Japanese author Haruki Murakami’s ‘Norwegian Wood’ arrived in print in 1987. It was a phenomenal bestseller in his home country, catapulting him into the big time. Impressive international sales also saw his fame and influence burgeon. What is it about his tale of small, intimate, fragile relationships that has captured the imaginations of readers across the world and from different cultures for three and a half decades?
‘Norwegian Wood’ is told from the perspective of Toru Watanabe, who, from his position as an adult, reflects on his time as a student in Tokyo in the late 1960s. Despite the backdrop of political and social unrest and student demonstrations, the story follows the rather more personal development of Watanabe’s friendships and sexual relationships with several women, some of whom become more prominent in his life than others.
The main thread of the book follows the bond between Watanabe and Naoko, who become close, and more so after the suicide of their mutual friend, Kizuki. Watanabe had believed the others to have been lovers, and is surprised to discover that Naoko is still a virgin when they later become intimate. However, Naoko’s delicate mental state ensures that for prolonged periods she is remote from Watanabe’s life whilst she seeks therapy in an asylum. Although they correspond through letters, Watanabe is youthful, restless and ultimately, unfaithful. He hits it off with another young woman, the outgoing yet naive Midori, and also becomes close to Reiko, an older woman who befriends Naoko in the hospital.
It’s easy to see how ‘Norwegian Wood’ was revelatory and perhaps even somewhat controversial when it was first published. The themes of suicide and the delicacy of mental health are prevalent. They weren’t much spoken of in Japanese society at the time, and were similarly taboo in the West. Japanese culture has also traditionally been more patriarchal, and in presenting three very different women, all of whom fall for Watanabe to a greater or lesser extent, Murakami writes with a startling sexual openness and freedom, whilst simultaneously largely remaining within the boundaries of male-dominated custom.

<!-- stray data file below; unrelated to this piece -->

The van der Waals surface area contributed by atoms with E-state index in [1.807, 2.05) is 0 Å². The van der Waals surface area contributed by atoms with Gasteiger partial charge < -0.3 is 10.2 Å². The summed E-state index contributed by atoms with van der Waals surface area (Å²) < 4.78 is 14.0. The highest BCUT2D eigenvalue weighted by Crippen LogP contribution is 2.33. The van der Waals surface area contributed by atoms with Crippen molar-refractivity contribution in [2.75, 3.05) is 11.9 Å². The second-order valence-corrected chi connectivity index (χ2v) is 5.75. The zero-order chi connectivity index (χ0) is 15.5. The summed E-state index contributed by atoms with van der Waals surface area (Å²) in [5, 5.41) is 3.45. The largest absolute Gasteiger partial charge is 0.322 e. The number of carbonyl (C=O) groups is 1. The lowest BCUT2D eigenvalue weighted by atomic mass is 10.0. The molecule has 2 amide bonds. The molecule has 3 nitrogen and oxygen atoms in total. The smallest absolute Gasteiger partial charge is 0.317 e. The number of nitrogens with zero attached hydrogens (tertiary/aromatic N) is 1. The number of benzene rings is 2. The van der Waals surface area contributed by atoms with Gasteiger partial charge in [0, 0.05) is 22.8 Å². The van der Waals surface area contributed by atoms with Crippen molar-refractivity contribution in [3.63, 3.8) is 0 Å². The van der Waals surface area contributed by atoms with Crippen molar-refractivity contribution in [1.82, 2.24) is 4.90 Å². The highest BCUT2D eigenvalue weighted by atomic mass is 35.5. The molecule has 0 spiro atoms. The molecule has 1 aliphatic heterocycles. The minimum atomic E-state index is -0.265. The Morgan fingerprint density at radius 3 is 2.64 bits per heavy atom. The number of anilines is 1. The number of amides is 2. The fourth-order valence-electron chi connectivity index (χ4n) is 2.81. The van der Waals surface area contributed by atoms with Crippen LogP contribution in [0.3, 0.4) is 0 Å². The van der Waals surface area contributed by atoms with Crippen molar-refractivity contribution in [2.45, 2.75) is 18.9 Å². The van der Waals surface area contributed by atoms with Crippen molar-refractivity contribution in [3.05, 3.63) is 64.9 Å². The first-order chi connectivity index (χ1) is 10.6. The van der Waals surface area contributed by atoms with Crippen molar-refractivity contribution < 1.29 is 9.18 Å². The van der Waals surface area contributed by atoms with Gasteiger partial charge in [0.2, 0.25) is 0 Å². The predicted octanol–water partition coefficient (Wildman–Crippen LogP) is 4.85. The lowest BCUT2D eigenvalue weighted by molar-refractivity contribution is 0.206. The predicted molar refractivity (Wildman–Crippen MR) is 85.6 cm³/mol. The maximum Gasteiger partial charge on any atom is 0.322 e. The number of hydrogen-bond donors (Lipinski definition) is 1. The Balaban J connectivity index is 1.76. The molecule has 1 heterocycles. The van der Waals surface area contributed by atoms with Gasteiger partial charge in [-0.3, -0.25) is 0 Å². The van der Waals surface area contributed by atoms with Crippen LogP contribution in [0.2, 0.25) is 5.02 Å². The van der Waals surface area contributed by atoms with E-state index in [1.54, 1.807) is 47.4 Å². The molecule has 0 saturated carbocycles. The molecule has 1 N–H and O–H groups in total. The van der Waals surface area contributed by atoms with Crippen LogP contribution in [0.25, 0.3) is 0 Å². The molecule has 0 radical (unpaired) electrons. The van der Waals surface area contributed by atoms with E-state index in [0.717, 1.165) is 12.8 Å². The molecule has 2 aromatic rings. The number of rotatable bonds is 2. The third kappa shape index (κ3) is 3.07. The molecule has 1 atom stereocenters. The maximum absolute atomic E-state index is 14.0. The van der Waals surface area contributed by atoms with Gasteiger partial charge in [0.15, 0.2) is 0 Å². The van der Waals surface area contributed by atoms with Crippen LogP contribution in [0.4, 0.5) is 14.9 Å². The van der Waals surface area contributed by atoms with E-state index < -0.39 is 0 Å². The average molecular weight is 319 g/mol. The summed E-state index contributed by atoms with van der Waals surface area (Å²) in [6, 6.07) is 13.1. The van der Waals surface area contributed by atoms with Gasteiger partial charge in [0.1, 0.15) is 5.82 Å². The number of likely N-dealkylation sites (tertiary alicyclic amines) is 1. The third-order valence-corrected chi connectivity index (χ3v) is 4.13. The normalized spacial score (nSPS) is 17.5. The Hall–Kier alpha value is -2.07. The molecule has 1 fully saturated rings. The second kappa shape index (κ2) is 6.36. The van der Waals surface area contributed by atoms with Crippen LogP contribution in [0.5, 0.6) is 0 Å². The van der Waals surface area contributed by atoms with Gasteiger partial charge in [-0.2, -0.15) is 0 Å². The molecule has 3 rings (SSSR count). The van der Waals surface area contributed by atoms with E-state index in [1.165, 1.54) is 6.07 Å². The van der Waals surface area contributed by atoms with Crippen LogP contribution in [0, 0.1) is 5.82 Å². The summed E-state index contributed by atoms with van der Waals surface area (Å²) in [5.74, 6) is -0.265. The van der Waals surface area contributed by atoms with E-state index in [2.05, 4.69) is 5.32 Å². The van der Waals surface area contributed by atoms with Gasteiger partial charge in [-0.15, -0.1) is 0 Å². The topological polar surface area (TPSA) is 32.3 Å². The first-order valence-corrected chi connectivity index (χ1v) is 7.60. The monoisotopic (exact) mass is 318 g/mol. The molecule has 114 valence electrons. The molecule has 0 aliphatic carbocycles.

The sexual licentiousness at the heart of the story may present something of a conundrum for modern readers, especially post the “me too” movement. Undoubtedly, back in 1987, these components would have been viewed as liberating. The minutely-detailed descriptions of sexual acts, especially in relation to what is done to Watanabe’s penis by various women, may delight or repulse, to taste. But what may represent more of a challenge to some readers is the nagging feeling that in writing Proustian details of sexual conquests, truth can be found more in the author’s pursuance of a personal fantasy rather than in the actions of the female characters. Midori, for example, is surprised by the male attention generated when she wears a revealing short skirt. Similarly, Naoko and Reiko nod one another along as they signal their shared interest in Watanabe. Their actions feels optimistic rather than realistic on the part of the author. The effect over time might be to create a coolness between the narrator and the reader.
At some distance of time, as well as continents of geographical space, ‘Norwegian Wood’ nevertheless kept me thoroughly engaged throughout, even where the protagonist is unappealing. There is a transcendent power to Murakami’s prose that reaches out to disparate readers. His unapologetically hedonistic protagonist retains the power to provoke, and perhaps even to shock. Although remarkably free of incident, the book is breezy and its developments intriguing. The balance of the story unfolds neatly and satisfyingly. Pleasingly, the title that borrows from the name of a song by The Beatles is explained.
The Folio Society edition of Haruki Murakami’s ‘Norwegian Wood’ is translated by Jay Rubin and is illustrated by Daniel Liévano. The scarlet red cloth-bound hard cover and slip case recall the Japanese flag, and the gold-embossed illustration on the cover is a pastoral scene evoking traditional Japanese art. Dedicated readers of Murakami’s work will want to experience this lavish edition for themselves. For readers unfamiliar with Murakami’s canon, the unusually straightforward romance remains one of his most popular titles, ensuring that ‘Norwegian Wood’ is a good book through which to discover the prominent international author. See also our review of The Folio Society’s edition of Haruki Murakami’s ‘Kafka on the Shore‘, with which ‘Norwegian Wood’ is stylistically twinned.
Publisher: The Folio Society Publication date: October 2022 Buy ‘Norwegian Wood’